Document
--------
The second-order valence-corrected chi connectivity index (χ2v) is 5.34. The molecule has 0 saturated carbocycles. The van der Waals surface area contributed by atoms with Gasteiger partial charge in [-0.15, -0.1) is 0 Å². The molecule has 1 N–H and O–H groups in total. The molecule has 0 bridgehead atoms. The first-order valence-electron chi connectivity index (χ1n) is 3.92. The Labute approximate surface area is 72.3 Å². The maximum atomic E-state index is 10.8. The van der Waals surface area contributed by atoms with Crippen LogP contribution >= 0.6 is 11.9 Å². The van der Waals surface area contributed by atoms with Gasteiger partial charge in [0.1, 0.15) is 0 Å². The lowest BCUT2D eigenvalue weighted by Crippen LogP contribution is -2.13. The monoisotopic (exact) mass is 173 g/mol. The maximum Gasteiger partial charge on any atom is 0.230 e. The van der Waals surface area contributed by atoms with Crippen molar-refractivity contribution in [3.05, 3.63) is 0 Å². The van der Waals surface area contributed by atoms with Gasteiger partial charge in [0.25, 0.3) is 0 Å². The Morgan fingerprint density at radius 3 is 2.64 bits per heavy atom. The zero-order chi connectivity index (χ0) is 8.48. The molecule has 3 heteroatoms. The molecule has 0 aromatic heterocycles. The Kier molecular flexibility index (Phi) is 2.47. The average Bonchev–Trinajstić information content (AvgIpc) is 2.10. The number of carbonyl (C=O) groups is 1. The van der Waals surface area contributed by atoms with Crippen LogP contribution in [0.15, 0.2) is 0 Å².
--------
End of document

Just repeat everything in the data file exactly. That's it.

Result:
The second-order valence-corrected chi connectivity index (χ2v) is 5.34. The molecule has 0 saturated carbocycles. The van der Waals surface area contributed by atoms with Gasteiger partial charge in [-0.15, -0.1) is 0 Å². The molecule has 1 N–H and O–H groups in total. The molecule has 0 bridgehead atoms. The first-order valence-electron chi connectivity index (χ1n) is 3.92. The Labute approximate surface area is 72.3 Å². The maximum atomic E-state index is 10.8. The van der Waals surface area contributed by atoms with Crippen LogP contribution >= 0.6 is 11.9 Å². The van der Waals surface area contributed by atoms with Gasteiger partial charge in [0.1, 0.15) is 0 Å². The lowest BCUT2D eigenvalue weighted by Crippen LogP contribution is -2.13. The monoisotopic (exact) mass is 173 g/mol. The maximum Gasteiger partial charge on any atom is 0.230 e. The van der Waals surface area contributed by atoms with Crippen molar-refractivity contribution in [3.05, 3.63) is 0 Å². The van der Waals surface area contributed by atoms with Gasteiger partial charge in [0.25, 0.3) is 0 Å². The Morgan fingerprint density at radius 3 is 2.64 bits per heavy atom. The zero-order chi connectivity index (χ0) is 8.48. The molecule has 3 heteroatoms. The molecule has 0 aromatic heterocycles. The Kier molecular flexibility index (Phi) is 2.47. The average Bonchev–Trinajstić information content (AvgIpc) is 2.10. The number of carbonyl (C=O) groups is 1. The van der Waals surface area contributed by atoms with Crippen LogP contribution in [0.15, 0.2) is 0 Å².